A cancer diagnosis can be frightening and confusing for a patient. There’s where the nurse navigator comes in.
Navigators are often oncology nurses who offer individualized assistance to patients, their families, and their caregivers to overcome barriers in the healthcare system through the duration of the patient’s treatment. That might mean providing educational materials to a patient or working with a patient’s oncologists to help gain access to clinical trials. Sometimes a navigator’s tasks have nothing to do with a patient’s cancer diagnosis — like finding a babysitter. Helping patients manage their cancer care and plan for the future is quickly becoming as important as administering chemotherapy treatment for the roughly 1.68 million Americans diagnosed with cancer last year.
As of last summer, the job of a navigator became even more crucial, as Tricia Strusowski, a registered nurse and consultant with Georgia-based Oncology Solutions, explained during a talk at the Association of Community Cancer Center’s 43rd annual meeting in Washington, D.C., last week.
Many of the current cancer patients in the U.S. are 65 years or older and paying for treatment using Medicare benefits. In search of a new way to provide better quality and more coordinated oncology care, the Centers for Medicare and Medicaid Services (CMS) rolled out a new model for delivering care to cancer patients over the summer last year. The Oncology Care Model (OCM) is a five-year model being tested through June 2021 with nearly 200 physician groups and 17 payers. The goal: Better care, smarter spending, and, ultimately, healthier patients.
One of OCM’s hallmarks is that all the participating practices, as well as the CMS, have committed to providing enhanced services, like navigation, to cancer patients on Medicare. Already some early results from several participating practices are showing the difference. At one oncology practice in Pennsylvania, enhanced services including navigation have resulted in a 51 percent drop in emergency room visits among cancer patients.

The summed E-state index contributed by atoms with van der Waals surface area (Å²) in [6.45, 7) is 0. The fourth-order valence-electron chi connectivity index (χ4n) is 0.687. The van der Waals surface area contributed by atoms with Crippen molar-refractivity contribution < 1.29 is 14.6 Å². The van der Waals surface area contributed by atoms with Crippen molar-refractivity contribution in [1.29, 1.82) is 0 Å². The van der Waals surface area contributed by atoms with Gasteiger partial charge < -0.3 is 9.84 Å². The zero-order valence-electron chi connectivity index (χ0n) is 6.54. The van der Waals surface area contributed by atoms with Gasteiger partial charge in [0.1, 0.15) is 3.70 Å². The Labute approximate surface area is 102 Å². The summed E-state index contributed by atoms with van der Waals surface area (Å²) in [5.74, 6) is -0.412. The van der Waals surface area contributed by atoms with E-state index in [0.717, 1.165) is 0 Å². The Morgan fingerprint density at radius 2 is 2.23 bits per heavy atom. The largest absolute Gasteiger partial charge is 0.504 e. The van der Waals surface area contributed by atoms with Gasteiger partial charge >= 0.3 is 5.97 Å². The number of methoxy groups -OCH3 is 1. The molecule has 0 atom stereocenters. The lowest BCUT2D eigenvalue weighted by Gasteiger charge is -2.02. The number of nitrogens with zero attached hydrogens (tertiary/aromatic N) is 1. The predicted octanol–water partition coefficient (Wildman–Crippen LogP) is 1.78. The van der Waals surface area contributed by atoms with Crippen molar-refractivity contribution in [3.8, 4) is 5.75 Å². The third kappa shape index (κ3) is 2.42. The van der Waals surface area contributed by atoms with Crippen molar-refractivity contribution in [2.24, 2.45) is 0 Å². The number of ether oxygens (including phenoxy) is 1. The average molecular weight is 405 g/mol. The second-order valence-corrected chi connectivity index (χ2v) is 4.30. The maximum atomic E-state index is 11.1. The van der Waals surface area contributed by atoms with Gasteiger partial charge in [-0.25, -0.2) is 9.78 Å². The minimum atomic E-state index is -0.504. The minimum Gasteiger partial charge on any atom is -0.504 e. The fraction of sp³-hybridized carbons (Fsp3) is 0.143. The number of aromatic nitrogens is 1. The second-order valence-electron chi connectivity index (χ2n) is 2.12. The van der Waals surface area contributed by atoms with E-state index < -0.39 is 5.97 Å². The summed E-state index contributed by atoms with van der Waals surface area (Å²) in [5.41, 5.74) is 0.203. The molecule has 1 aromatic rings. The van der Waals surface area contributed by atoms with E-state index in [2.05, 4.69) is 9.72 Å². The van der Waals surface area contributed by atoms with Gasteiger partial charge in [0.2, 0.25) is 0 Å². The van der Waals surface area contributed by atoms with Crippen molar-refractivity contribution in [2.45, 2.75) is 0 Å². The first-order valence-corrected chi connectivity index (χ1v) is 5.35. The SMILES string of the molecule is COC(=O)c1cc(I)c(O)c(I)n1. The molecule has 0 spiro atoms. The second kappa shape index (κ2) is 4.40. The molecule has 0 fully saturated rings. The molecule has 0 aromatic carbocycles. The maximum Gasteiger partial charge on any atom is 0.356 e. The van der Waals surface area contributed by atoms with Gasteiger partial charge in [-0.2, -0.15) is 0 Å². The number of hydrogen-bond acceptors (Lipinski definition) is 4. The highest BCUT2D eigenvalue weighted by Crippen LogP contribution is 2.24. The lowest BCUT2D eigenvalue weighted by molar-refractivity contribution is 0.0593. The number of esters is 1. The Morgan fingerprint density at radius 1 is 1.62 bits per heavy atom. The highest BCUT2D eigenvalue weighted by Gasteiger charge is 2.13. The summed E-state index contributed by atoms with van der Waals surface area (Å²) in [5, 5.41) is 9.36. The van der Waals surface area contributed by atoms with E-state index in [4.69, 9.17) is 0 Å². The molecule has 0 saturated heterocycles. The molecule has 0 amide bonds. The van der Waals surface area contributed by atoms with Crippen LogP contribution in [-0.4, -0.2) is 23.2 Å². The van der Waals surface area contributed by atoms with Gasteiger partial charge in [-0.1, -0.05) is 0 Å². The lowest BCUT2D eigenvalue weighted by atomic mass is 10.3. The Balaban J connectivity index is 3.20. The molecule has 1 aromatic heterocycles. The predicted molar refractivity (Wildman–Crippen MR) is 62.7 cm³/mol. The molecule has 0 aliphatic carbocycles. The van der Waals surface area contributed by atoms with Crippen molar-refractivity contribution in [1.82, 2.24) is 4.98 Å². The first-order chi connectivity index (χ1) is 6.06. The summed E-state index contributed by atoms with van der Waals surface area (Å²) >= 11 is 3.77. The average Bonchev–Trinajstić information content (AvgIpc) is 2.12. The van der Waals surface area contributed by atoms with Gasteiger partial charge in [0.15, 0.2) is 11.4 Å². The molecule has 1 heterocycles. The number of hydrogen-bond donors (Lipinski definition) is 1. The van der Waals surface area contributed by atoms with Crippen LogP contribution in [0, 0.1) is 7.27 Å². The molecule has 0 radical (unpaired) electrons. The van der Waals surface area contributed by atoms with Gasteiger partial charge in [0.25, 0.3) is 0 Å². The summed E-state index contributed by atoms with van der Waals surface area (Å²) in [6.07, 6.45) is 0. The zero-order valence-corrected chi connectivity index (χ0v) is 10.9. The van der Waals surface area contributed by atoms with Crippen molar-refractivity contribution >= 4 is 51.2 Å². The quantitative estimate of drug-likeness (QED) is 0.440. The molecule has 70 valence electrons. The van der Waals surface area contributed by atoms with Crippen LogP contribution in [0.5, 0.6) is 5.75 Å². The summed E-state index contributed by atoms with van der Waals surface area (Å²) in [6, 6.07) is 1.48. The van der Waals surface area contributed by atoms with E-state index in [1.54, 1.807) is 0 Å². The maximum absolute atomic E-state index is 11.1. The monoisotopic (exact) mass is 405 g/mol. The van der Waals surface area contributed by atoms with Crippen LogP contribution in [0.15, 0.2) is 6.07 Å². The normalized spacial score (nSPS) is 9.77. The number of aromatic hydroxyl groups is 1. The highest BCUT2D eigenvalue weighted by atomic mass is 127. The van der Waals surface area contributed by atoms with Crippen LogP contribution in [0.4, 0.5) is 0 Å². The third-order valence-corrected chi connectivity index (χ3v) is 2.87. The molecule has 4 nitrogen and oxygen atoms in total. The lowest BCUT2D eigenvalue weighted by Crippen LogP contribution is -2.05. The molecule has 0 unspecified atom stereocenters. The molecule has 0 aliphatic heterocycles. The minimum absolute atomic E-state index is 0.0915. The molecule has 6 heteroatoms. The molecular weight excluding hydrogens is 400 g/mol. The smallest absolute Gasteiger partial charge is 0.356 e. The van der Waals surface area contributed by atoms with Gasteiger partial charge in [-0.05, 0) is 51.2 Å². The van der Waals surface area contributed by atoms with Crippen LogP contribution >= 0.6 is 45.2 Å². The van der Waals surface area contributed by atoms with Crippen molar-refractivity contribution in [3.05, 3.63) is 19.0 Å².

But as the role of the navigator becomes more important, so too does the means by which navigators can measure job performance. As of this year, a new set of 35 navigation metrics is available to oncology practices participating in the OCM. The metrics are a baseline, which can be used by any medical institution, and were developed in part by Strusowski, — she was one of the team leaders of the Standardized Metrics Task Force of the Academy of Oncology Nurse and Patient Navigators.
As the Journal of Oncology Navigation & Survivorship noted in January, the metrics set guidelines on how navigators should communicate with patients and healthcare providers to help coordinate cancer care, “evaluate professional practice and care delivery and measure the impact of navigation.”
During her talk, Strusowski mentioned that the metrics will not only help demonstrate the value of navigation, but will also help meet the OCM program’s overall goal.
“The navigator needs to stay one step ahead of the patient,” she said. “And how can you enhance the patient experience when we don’t know what to measure on our navigation programs?”
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